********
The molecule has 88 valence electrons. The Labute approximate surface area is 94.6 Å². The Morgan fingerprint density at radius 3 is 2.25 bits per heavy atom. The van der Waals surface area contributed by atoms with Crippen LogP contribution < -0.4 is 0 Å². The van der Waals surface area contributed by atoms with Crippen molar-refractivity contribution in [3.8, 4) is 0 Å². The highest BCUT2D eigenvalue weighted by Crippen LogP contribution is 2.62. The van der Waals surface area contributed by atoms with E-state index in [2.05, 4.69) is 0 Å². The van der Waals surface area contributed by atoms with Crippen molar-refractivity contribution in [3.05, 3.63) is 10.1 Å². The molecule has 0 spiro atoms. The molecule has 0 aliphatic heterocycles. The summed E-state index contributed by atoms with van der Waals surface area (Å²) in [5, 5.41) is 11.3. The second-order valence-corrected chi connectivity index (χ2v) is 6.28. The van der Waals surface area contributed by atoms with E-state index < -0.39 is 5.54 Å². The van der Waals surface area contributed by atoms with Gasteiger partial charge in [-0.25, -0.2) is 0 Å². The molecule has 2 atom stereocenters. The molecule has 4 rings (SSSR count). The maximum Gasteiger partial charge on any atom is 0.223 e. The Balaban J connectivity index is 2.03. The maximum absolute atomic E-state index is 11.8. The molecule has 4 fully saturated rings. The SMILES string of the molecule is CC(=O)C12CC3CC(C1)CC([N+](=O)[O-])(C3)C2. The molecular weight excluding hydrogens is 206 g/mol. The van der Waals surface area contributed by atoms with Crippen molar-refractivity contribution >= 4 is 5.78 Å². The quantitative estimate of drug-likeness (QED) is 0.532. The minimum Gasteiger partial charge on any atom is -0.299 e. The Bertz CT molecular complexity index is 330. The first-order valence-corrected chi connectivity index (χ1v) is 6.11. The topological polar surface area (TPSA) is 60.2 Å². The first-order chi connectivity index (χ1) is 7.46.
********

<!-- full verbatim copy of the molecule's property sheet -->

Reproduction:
The molecule has 88 valence electrons. The Labute approximate surface area is 94.6 Å². The Morgan fingerprint density at radius 3 is 2.25 bits per heavy atom. The van der Waals surface area contributed by atoms with Crippen LogP contribution < -0.4 is 0 Å². The van der Waals surface area contributed by atoms with Crippen molar-refractivity contribution in [3.8, 4) is 0 Å². The highest BCUT2D eigenvalue weighted by Crippen LogP contribution is 2.62. The van der Waals surface area contributed by atoms with E-state index in [2.05, 4.69) is 0 Å². The van der Waals surface area contributed by atoms with Crippen molar-refractivity contribution in [3.05, 3.63) is 10.1 Å². The molecule has 0 spiro atoms. The molecule has 0 aliphatic heterocycles. The summed E-state index contributed by atoms with van der Waals surface area (Å²) in [5, 5.41) is 11.3. The second-order valence-corrected chi connectivity index (χ2v) is 6.28. The van der Waals surface area contributed by atoms with E-state index < -0.39 is 5.54 Å². The van der Waals surface area contributed by atoms with Gasteiger partial charge in [-0.25, -0.2) is 0 Å². The molecule has 2 atom stereocenters. The molecule has 4 rings (SSSR count). The maximum Gasteiger partial charge on any atom is 0.223 e. The Balaban J connectivity index is 2.03. The maximum absolute atomic E-state index is 11.8. The molecule has 4 fully saturated rings. The SMILES string of the molecule is CC(=O)C12CC3CC(C1)CC([N+](=O)[O-])(C3)C2. The molecular weight excluding hydrogens is 206 g/mol. The van der Waals surface area contributed by atoms with Crippen molar-refractivity contribution >= 4 is 5.78 Å². The quantitative estimate of drug-likeness (QED) is 0.532. The minimum Gasteiger partial charge on any atom is -0.299 e. The Bertz CT molecular complexity index is 330. The first-order valence-corrected chi connectivity index (χ1v) is 6.11. The topological polar surface area (TPSA) is 60.2 Å². The first-order chi connectivity index (χ1) is 7.46.